Much has been researched and written about the cost advantages of overseas ventures. Medical tourism has become a new market, with people traveling internationally to undergo less costly health-care procedures, such as plastic surgery in Brazil or eye surgery in India. Foundries and factories have been moving offshore for many years to attain cost savings. Businesses have become international in order to reduce costs in such categories as raw materials, labor, and production overhead. They may also achieve cost reductions through market expansion, as they reach economies of scale and efficiencies through experience.
For many firms, these cost reductions have been attained by locating a facility abroad or by securing raw material or manufacturing suppliers in foreign markets. In the 1980s, Speakman Company, a well-established manufacturer of faucets and shower heads, found that the costs of domestic production were becoming prohibitive, so it located foundries in Asia and developed a new technology in South America, to reduce costs.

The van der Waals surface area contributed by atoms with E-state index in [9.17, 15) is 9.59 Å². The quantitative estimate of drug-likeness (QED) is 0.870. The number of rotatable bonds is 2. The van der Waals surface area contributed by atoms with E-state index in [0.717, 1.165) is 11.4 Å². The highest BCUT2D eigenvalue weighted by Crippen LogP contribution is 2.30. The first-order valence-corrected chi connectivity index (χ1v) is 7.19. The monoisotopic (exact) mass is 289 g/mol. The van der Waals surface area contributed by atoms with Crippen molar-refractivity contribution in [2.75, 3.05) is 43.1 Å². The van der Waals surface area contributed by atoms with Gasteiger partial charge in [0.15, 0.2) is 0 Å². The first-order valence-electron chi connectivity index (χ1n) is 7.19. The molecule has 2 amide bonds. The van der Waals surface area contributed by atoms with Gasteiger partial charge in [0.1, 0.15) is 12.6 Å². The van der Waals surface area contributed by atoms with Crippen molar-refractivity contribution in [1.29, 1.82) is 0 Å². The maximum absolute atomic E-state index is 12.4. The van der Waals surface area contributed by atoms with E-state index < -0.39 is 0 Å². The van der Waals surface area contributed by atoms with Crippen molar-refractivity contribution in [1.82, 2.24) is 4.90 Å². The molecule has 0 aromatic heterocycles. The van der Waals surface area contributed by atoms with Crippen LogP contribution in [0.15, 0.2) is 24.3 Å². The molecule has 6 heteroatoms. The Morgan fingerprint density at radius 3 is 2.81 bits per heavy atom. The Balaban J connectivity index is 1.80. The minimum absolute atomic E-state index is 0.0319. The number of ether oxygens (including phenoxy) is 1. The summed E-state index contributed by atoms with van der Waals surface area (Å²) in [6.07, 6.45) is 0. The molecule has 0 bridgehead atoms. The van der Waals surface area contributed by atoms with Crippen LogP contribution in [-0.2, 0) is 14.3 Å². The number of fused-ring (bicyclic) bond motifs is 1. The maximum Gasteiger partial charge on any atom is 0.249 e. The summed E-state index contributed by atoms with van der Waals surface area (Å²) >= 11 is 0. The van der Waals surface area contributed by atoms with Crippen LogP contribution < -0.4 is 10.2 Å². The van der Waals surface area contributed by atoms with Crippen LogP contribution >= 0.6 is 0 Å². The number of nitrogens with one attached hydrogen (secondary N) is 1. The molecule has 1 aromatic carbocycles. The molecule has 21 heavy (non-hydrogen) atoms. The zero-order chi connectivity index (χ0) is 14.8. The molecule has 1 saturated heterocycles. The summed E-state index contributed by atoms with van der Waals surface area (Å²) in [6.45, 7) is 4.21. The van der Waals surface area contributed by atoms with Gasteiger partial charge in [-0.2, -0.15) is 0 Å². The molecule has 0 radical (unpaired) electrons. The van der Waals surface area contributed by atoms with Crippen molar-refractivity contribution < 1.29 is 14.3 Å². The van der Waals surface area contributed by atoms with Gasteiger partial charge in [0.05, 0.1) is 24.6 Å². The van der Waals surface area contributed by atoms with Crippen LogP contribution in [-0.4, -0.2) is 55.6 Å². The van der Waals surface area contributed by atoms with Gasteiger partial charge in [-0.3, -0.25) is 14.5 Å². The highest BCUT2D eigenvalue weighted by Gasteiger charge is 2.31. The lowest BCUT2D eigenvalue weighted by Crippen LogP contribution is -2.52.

The company continued to assemble the final products in the United States, while realizing substantial savings in materials and labor. However, such material savings do not always translate into overall cost savings, if the cost or difficulties of transporting the goods is too great. For example, a U.S. mattress manufacturing firm realized that it could acquire springs at a lower price in the international marketplace, but the cost of transportation would offset the gains.
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